education (2) turnvater jahn
If you have the same teacher for years at secondary school and the man is a complete cretin, you’re unlucky. But if such a man has something to say you find relevant, then you’re lucky all those years. I had such luck with my history teacher. I had lessons with him from class one to class six and a couple of times a year he said something that even now – thirty-five years later – I can still remember. That’s a score very few achieve. Nowadays I maybe doubt a thing or two he said back then (I am slowly growing up), but out of deference I withhold my scorn. He said, for example, that history moves step by step to the left, but when I hear Reagan, Botha or Bukman, not unimportant men in our world, doubt steals over me.
He gave proper lessons, at any rate. He sat behind his desk and told us things, fifty minutes out of every hour; we listened and wrote down what he said. Nobody was interested in educational innovation or other such crap. One of the persons he half-smilingly talked about was Turnvater Jahn. I don’t know if my aversion to all that fuss about the human body took shape then. Perhaps his words fell into already fertile soil.
Good and bad were distinct, uncompromising concepts, and Jahn became a gymnastics teacher who wanted to bring up German youth in such a sphere. If you were to sum up his philosophy good-naturedly, you could say: cold showers, no moaning, up-and-doing. A mentality with which you can construct the Delta Works or wage a war (actually, the natural dream of every boss when thinking of his workers – no nonsense). War? What, less good-naturedly, a contemporary and fellow-soul of Jahn, the philosopher Johann Gottlieb Fichte, had to say in his ‘Reden an die deutsche Nation’. The young German was to be so well trained in his gymnastics lessons that at any desired moment, without any additional training, he could be employed as a soldier.
So it is not strange that since the age of sixteen I have seen Turnvater Jahn grinning behind every gymnastics teacher. And this prejudice has in fact been confirmed spine-chillingly often. As a teacher myself, I have seldom met a gymnastics teachers who were worth their salt. They had admittedly little chance with me, since I felt it was unjust they earned as much as we did, since we had to correct and prepare lessons in the evening, while they only had to spend a few hours in the daytime in a hall shouting out orders and lie on their stomachs once a week, grab their ankles and rock like a swan. I have personally devised a manageable theory: the body is to the right. It is limited and restricted, orderly and easy-to-grasp. The mind is to the left, chaotic, volatile, ungraspable. Using my mind, I can cover ten kilometres in the fraction of a second, while my body needs four hours to do it. Those only concerned with their unwieldy bodies must therefore be to the right. I don’t take offence at them for this, though it sometimes calls for quite an effort. In addition I also try to be stoical about it. For me, this means: if someone says something incredibly stupid, I don’t get angry even so.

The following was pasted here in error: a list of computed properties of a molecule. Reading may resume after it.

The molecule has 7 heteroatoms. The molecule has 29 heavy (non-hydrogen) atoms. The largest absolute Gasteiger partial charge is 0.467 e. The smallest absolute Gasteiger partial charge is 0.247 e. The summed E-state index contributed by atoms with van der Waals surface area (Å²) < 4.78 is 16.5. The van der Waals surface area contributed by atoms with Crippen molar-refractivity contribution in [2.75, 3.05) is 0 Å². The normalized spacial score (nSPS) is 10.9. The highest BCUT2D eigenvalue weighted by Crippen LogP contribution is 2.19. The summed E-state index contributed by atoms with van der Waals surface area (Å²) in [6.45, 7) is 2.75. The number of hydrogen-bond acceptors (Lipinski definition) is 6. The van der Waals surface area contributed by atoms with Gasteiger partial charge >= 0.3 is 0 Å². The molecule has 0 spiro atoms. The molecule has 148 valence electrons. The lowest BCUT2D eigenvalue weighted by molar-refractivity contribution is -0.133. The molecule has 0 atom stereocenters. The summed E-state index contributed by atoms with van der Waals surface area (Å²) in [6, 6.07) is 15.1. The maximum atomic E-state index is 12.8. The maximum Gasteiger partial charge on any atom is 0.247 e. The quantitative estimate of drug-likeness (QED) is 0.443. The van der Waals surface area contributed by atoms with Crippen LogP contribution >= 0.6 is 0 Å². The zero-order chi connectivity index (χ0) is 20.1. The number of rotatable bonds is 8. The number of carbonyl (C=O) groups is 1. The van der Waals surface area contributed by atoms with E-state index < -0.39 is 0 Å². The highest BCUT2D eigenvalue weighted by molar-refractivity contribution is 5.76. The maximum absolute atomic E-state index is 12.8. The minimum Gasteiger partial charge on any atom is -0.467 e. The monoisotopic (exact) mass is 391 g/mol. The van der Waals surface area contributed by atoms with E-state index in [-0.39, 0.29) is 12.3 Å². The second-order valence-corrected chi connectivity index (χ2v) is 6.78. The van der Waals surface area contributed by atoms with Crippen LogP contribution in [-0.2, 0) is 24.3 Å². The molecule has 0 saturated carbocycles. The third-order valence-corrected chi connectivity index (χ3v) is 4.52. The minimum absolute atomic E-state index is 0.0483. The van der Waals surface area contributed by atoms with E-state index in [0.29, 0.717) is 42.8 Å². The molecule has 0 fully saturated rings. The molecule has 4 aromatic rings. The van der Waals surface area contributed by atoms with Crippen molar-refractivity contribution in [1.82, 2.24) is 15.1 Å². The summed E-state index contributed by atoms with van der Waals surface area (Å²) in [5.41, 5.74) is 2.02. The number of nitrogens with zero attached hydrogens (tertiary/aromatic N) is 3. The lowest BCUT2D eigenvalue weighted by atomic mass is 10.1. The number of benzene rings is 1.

I’m nearly always successful, you could indeed say: that Snijders man is a real stoic. When my daughter was sent home from school because she had had a difference of opinion with her teacher about the universe, I didn’t get annoyed, well, not for long at any rate. But on one occasion it was touch and go. I thinking of something eight years back. All of our kids – we have five of them – are still at home. We’re having our evening meal, lots of talking and arguing as usual. I pay no attention and spoon my soup. Suddenly I hear the word ‘concentration camp’. That afternoon my sixteen-year-old son has had a trivial tiff with his gymnastics teacher on the playing field and the man has said to him: For the likes of you they ought to reopen the concentration camps.
I put down my spoon in the soup and go over to the phone. When I have the headteacher on the line, I tell him that the following day I will be handing in an official complaint to the inspectors. This is bluff – I don’t know what an official complaint is or how to make one. Fifteen minutes later the telephone rings. It is Turnvater Jahn, who is of course only scared when your threaten him with someone higher up the hierarchy. My wrath has evaporated, I don’t listen to him, I hold the receiver half a metre from my ear, and when I can’t hear anything more, I hang up. I hope he reads this little piece, but its unlikely – he naturally sub-scribes to one of the major morning newspapers.
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